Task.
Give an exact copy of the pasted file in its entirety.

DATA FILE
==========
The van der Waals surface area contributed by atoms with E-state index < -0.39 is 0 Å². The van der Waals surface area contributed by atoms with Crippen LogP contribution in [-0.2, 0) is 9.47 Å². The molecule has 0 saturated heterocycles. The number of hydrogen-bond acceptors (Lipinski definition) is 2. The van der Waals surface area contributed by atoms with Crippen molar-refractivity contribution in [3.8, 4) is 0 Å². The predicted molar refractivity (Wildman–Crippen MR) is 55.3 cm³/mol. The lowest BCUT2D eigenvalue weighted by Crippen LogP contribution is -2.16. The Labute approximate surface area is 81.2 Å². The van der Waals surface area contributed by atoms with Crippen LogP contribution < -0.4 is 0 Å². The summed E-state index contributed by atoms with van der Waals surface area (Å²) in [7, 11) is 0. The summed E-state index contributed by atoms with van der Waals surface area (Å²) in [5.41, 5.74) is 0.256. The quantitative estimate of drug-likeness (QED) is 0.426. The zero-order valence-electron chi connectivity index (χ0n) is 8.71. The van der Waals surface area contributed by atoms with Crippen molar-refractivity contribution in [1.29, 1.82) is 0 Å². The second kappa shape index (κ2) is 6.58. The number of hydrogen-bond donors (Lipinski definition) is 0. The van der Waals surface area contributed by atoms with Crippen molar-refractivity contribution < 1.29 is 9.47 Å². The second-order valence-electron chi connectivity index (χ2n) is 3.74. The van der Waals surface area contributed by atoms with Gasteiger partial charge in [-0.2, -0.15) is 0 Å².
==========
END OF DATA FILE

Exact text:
The van der Waals surface area contributed by atoms with E-state index < -0.39 is 0 Å². The van der Waals surface area contributed by atoms with Crippen LogP contribution in [-0.2, 0) is 9.47 Å². The molecule has 0 saturated heterocycles. The number of hydrogen-bond acceptors (Lipinski definition) is 2. The van der Waals surface area contributed by atoms with Crippen molar-refractivity contribution in [3.8, 4) is 0 Å². The predicted molar refractivity (Wildman–Crippen MR) is 55.3 cm³/mol. The lowest BCUT2D eigenvalue weighted by Crippen LogP contribution is -2.16. The Labute approximate surface area is 81.2 Å². The van der Waals surface area contributed by atoms with Crippen LogP contribution < -0.4 is 0 Å². The summed E-state index contributed by atoms with van der Waals surface area (Å²) in [7, 11) is 0. The summed E-state index contributed by atoms with van der Waals surface area (Å²) in [5.41, 5.74) is 0.256. The quantitative estimate of drug-likeness (QED) is 0.426. The zero-order valence-electron chi connectivity index (χ0n) is 8.71. The van der Waals surface area contributed by atoms with Crippen molar-refractivity contribution in [1.29, 1.82) is 0 Å². The second kappa shape index (κ2) is 6.58. The number of hydrogen-bond donors (Lipinski definition) is 0. The van der Waals surface area contributed by atoms with Crippen molar-refractivity contribution < 1.29 is 9.47 Å². The second-order valence-electron chi connectivity index (χ2n) is 3.74. The van der Waals surface area contributed by atoms with Gasteiger partial charge in [-0.2, -0.15) is 0 Å².